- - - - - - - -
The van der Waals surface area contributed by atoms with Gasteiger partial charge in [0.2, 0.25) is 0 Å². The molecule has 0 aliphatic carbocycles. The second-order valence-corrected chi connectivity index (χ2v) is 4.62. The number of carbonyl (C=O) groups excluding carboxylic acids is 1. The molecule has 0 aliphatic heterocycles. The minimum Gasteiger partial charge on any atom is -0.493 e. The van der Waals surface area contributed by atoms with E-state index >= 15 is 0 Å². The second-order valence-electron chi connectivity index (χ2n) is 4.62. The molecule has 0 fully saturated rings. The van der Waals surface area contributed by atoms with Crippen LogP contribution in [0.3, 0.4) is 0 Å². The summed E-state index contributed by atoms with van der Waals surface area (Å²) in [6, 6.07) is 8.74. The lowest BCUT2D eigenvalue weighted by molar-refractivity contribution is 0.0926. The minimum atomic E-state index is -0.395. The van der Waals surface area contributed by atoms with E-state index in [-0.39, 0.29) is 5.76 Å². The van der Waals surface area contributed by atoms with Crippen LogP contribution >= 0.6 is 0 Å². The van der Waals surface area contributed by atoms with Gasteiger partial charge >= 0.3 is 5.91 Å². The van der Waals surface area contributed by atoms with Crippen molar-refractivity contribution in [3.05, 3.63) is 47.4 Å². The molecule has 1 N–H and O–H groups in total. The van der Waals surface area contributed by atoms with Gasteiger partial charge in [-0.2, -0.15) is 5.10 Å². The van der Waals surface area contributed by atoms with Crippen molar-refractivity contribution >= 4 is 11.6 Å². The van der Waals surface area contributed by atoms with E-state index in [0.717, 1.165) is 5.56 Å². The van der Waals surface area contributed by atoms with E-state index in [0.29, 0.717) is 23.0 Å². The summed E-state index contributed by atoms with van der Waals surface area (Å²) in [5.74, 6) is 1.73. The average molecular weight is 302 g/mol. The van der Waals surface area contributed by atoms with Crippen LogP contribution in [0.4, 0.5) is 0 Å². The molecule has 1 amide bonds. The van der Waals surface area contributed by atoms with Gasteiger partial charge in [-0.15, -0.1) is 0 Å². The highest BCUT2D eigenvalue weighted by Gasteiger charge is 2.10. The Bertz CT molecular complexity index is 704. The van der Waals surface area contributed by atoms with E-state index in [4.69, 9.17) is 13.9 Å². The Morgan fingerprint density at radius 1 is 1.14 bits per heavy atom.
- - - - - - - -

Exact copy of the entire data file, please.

The van der Waals surface area contributed by atoms with Gasteiger partial charge in [0.2, 0.25) is 0 Å². The molecule has 0 aliphatic carbocycles. The second-order valence-corrected chi connectivity index (χ2v) is 4.62. The number of carbonyl (C=O) groups excluding carboxylic acids is 1. The molecule has 0 aliphatic heterocycles. The minimum Gasteiger partial charge on any atom is -0.493 e. The van der Waals surface area contributed by atoms with E-state index >= 15 is 0 Å². The second-order valence-electron chi connectivity index (χ2n) is 4.62. The molecule has 0 fully saturated rings. The van der Waals surface area contributed by atoms with Crippen LogP contribution in [0.3, 0.4) is 0 Å². The summed E-state index contributed by atoms with van der Waals surface area (Å²) in [6, 6.07) is 8.74. The lowest BCUT2D eigenvalue weighted by molar-refractivity contribution is 0.0926. The minimum atomic E-state index is -0.395. The van der Waals surface area contributed by atoms with E-state index in [-0.39, 0.29) is 5.76 Å². The van der Waals surface area contributed by atoms with Crippen LogP contribution >= 0.6 is 0 Å². The van der Waals surface area contributed by atoms with Gasteiger partial charge >= 0.3 is 5.91 Å². The van der Waals surface area contributed by atoms with Crippen molar-refractivity contribution in [3.05, 3.63) is 47.4 Å². The molecule has 1 N–H and O–H groups in total. The van der Waals surface area contributed by atoms with Gasteiger partial charge in [-0.2, -0.15) is 5.10 Å². The van der Waals surface area contributed by atoms with Crippen molar-refractivity contribution >= 4 is 11.6 Å². The van der Waals surface area contributed by atoms with E-state index in [0.717, 1.165) is 5.56 Å². The van der Waals surface area contributed by atoms with E-state index in [0.29, 0.717) is 23.0 Å². The summed E-state index contributed by atoms with van der Waals surface area (Å²) in [5.74, 6) is 1.73. The average molecular weight is 302 g/mol. The van der Waals surface area contributed by atoms with Crippen LogP contribution in [0.4, 0.5) is 0 Å². The molecule has 1 amide bonds. The van der Waals surface area contributed by atoms with Gasteiger partial charge in [-0.15, -0.1) is 0 Å². The highest BCUT2D eigenvalue weighted by Gasteiger charge is 2.10. The Bertz CT molecular complexity index is 704. The van der Waals surface area contributed by atoms with E-state index in [4.69, 9.17) is 13.9 Å². The Morgan fingerprint density at radius 1 is 1.14 bits per heavy atom.